Efforts underway to create permanent memorial for Breonna Taylor in Louisville

An area of downtown Louisville has become a growing memorial of signs and flowers for Breonna Taylor.


For weeks, the circle in Jefferson Square has become the center of protests in downtown Louisville, and home to a growing memorial of signs and flowers for Breonna Taylor.

Now there are efforts to honor Taylor with a permanent memorial there.

Community activist Christopher 2X is leading an effort to rename the area Breonna Taylor Fountain Circle. He said in initial conversations, Louisville Mayor Greg Fischer supported the idea of a healing space recognizing Taylor, with the location still to be worked out and the timeline dependent on the investigations from Kentucky Attorney General Daniel Cameron and the FBI.

2X, who has worked with families affected by violence for years, envisions the space as an area that people can gather and reflect with vigils and balloon releases, as a tribute to Taylor's time working as an EMT and in emergency rooms.

"We want to do something as a permanent marker for Breonna. Where she can act as that presence for healing," 2X said.

Breonna Taylor
Breonna Taylor

Metro Councilwoman Barbara Sexton Smith is partnering with 2X on the efforts, and said in a statement: "Together we passed Breonna's Law and together we shall honor her life and legacy. This is a pivotal moment in time, and oftentimes you will find one woman who leaves its mark on that moment in history. Breonna was a game changer, and I am grateful for our young leaders who are working to create a place in District 4 where everyone is welcome to visit, reflect, dream, and say her name — Breonna Taylor."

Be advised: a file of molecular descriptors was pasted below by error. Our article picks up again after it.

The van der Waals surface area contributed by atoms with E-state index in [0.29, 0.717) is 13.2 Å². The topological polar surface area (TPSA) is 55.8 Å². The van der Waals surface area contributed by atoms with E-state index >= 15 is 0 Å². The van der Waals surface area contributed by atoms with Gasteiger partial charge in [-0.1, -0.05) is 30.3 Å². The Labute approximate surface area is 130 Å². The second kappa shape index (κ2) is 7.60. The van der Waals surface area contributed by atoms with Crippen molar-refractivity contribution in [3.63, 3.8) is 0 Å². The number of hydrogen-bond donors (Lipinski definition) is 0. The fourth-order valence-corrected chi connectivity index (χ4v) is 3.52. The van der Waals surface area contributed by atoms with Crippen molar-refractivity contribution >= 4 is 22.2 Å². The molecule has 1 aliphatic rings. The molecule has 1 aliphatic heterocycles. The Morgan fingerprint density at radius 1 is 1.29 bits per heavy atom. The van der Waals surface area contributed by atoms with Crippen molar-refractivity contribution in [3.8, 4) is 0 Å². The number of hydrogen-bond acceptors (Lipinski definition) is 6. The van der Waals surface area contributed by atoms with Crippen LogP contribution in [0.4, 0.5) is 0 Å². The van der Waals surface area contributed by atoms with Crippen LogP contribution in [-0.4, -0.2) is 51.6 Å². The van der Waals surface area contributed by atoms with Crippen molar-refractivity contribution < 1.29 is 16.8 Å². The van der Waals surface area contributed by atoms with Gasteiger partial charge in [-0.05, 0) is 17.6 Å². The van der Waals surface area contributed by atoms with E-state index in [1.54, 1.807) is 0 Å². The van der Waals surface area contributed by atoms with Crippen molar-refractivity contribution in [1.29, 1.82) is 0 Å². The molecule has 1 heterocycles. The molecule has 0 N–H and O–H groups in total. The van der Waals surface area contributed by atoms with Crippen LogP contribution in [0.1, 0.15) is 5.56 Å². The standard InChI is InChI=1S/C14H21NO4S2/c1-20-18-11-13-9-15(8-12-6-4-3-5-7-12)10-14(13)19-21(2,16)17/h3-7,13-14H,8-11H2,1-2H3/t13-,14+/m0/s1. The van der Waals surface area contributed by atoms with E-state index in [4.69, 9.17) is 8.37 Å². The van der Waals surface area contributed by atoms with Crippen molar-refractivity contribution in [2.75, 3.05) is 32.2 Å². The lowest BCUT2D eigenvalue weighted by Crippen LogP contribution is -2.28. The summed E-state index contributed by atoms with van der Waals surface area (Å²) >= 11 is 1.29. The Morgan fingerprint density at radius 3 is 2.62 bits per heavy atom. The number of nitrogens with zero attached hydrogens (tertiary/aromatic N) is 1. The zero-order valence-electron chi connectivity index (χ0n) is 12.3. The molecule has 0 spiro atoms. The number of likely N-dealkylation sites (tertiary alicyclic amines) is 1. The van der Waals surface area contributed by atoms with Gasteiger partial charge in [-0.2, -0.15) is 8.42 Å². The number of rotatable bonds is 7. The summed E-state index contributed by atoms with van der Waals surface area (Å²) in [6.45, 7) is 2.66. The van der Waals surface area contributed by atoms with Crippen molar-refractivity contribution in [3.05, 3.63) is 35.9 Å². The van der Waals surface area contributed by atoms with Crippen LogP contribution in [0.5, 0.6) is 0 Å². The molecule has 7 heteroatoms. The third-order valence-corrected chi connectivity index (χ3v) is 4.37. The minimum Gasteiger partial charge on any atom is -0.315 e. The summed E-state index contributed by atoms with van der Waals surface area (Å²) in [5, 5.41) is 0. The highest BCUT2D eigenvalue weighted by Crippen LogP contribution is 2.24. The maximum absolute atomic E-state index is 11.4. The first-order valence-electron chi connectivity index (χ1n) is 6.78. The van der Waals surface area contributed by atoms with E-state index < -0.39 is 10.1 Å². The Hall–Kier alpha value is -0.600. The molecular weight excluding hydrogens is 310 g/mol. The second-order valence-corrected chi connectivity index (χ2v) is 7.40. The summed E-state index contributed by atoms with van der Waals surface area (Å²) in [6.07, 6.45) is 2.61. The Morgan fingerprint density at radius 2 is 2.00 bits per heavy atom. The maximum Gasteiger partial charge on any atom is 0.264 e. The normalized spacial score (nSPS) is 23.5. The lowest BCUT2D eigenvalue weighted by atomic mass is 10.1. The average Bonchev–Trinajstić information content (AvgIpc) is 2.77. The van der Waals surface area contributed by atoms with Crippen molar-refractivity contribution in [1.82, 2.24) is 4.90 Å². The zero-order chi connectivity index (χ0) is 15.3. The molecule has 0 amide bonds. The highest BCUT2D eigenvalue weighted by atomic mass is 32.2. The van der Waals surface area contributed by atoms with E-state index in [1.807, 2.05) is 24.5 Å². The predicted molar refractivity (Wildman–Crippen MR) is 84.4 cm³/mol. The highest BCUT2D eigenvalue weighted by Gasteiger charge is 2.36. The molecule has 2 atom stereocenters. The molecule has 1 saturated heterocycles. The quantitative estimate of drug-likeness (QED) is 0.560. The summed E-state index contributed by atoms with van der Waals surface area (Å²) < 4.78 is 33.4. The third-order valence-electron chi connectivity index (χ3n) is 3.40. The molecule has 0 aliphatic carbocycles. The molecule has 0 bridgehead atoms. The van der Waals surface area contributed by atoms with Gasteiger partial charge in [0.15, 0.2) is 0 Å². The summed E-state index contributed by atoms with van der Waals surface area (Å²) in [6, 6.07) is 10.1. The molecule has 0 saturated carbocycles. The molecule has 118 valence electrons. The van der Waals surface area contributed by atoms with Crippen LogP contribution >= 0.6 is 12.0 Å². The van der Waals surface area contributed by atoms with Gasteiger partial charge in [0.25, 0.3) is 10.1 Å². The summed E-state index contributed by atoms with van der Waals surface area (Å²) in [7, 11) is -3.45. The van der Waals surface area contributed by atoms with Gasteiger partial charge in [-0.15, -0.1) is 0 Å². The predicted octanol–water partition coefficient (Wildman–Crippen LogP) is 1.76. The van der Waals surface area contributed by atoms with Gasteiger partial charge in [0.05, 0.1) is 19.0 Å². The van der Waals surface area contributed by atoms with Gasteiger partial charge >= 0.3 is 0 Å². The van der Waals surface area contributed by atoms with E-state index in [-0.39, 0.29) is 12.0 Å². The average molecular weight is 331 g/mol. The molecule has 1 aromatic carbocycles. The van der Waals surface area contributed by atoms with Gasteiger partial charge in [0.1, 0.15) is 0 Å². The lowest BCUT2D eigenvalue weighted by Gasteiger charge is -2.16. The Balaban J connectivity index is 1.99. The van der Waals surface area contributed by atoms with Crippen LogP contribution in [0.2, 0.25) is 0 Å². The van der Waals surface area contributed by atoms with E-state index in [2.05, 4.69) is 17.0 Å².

Other support for the idea has come from out of town. Saturday afternoon, hundreds of motorcycles rolled down Jefferson Street together and parked in front of the the circle. A group of riders started in Nashville, and were joined by others from surrounding states along the way.

"We started looking back at the things that happened with Breonna," said Vincent Harris, president of one of the motorcycle clubs taking part in the ride. "We wanted to bring something positive and create this movement on behalf of the Tennessee, Kentucky, Ohio, North Carolina areas of this movement. We want to be part of this."

The group raised more than $1,800 through their journey for Taylor's mother Tamika Palmer.

"It's beautiful. Like I said, in the beginning it was lonely," Palmer said. "A lot of people didn't know the story or what was going on. Just to have all these people from all over and all type of people to support the same cause it's a blessing."